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opportunity of expressing my thanks to them for the indulgent manner in which they treated it.

In the preface to my first edition were contained strictures upon certain opinions advanced in an anonymous work on prophecy, which has since been avowed by Mr. Granville Penn. That gentleman, in the Preface to his Dissertation on Ezekiel's Prophecy of Gog, has done me the honour to notice my observations. I deem it therefore to be incumbent upon me, to make a very few short remarks on what he has said, for as I was myself the assailant in this instance, were I to make no reply, it might be construed into want of respect for Mr. Penn. Of the two primary points at issue, between the great body of Protestant Commentators and the author of the Christian's Survey, which formed the principal subject of my strictures, the first relates to the meaning of the symbolical little horn of Daniel's fourth beast, which by the almost unvarying consent of these Commentators has been applied to the papal power, but is by Mr. Penn supposed to describe the late empire of France,

As events bave occurred which prove Mr. Penn's exposition of that symbol to have been fallacious, it seems quite unnecessary to prolong the controversy respecting it. The French power has perished, but the body of the Roman empire survives. Nay the papal monarchy, the final and absolute extinction of which was pronounced by Mr. Penn to have taken

place in 1810,* exists still in 1817. That these events have also disappointed my conjectures, I have already freely acknowledged. But while they are fatal to Mr. Penn's system, they leave the body of mine entire, and overthrow only some conclusions which were not essential to it.

I shall here, however, as Mr. Penn thinks it incumbent upon me to do it, give a concise view of the reasons on which is founded the application of the above symbol to the papal power.

Ist. The little horn was seen to arise after the other horns.t Now the rise of the ten Gothic horns took place before the end of the fifth century. But that of the papal power cannot be dated earlier than the beginning of the sixth century, consequently it rose after the horns, and in this respect the type answers the supposed antitype.

2d. The horn was little, and always remained so. Mr. Penn avers that this is to be interpreted in respect of the shortness of its duration. But in the very next vision, viz. that of the ram and he goat (Dan. viii.), the first horn of the he goat, symbolizing the individual power of Alexander the Great, is represented as being notable nint or great, though he reigned only twelve years. We may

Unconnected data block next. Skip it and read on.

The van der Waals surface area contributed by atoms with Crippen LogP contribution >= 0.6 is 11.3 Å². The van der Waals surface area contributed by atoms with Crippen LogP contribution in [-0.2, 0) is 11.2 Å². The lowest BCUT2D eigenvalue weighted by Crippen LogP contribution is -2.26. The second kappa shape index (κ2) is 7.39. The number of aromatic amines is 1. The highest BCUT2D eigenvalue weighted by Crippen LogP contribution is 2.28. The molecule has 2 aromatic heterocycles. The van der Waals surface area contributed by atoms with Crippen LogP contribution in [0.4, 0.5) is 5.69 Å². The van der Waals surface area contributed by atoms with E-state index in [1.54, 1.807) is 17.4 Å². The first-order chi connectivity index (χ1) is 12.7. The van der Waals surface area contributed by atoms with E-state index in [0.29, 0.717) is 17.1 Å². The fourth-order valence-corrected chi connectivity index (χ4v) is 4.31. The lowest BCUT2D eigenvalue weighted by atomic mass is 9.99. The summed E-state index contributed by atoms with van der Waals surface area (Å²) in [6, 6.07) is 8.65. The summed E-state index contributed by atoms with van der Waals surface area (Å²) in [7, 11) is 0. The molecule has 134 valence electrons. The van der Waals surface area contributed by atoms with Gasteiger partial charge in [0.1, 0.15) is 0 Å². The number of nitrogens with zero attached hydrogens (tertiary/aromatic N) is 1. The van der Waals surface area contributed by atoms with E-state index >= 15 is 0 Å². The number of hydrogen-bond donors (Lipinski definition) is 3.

hence infer, that the size of a horn denotes not, as Mr. Penn supposes, the period of its duration, but its intrinsical physical power. The smallness of the anoma* Christian's Survey, p. 90.

+ Dan. vii. 24.

lous horn of the fourth beast indicates therefore, not

? its more recent origin, but that its physical power string when compared with that of the others is small. kron'lessi This corresponds with what history testifies of the papal dominion. The influence of that power has never arisen from its physical force, but from its policy and cunning, pointed out by the eyes of the horn : * and from its spiritual pretensions, symbolized by its mouth speaking great things, whereby it obtained a paramount control over the minds of men, which even in the present period they have been unable entirely to shake off. +

* Dan. vii. 8.

+ The late papal bull against Bible Societies, which I here insert, is in some measure illustrative of the meaning of the expression, that this horn had a mouth speaking great things. The following is a copy of this bull.

Translation of the Bull against Bible Societies, issued from Rome,

June 29, 1816, by Pope Pius VII, to the Archbishop of Gnezn,
Primate of Poland.

“ POPE PIUS VII.
“ VENERABLE BROTHER,
“ Health and apostolic benediction.
“In our last letter to you we promised, very soon, to return an

answer to yours, in which you have appealed to this holy see, in “ the name also of the other bishops of Poland, respecting what are “ called Bible Societies, and have earnestly inquired of us what you

ought to do in this affair. We long since, indeed, wished to comply “ with your request; but an incredible variety of accumulating con

cerns have so pressed upon us on every side, that till this day we “ could not yield to your solicitation. ♡ We have been truly shocked at this most crafty device, by which

b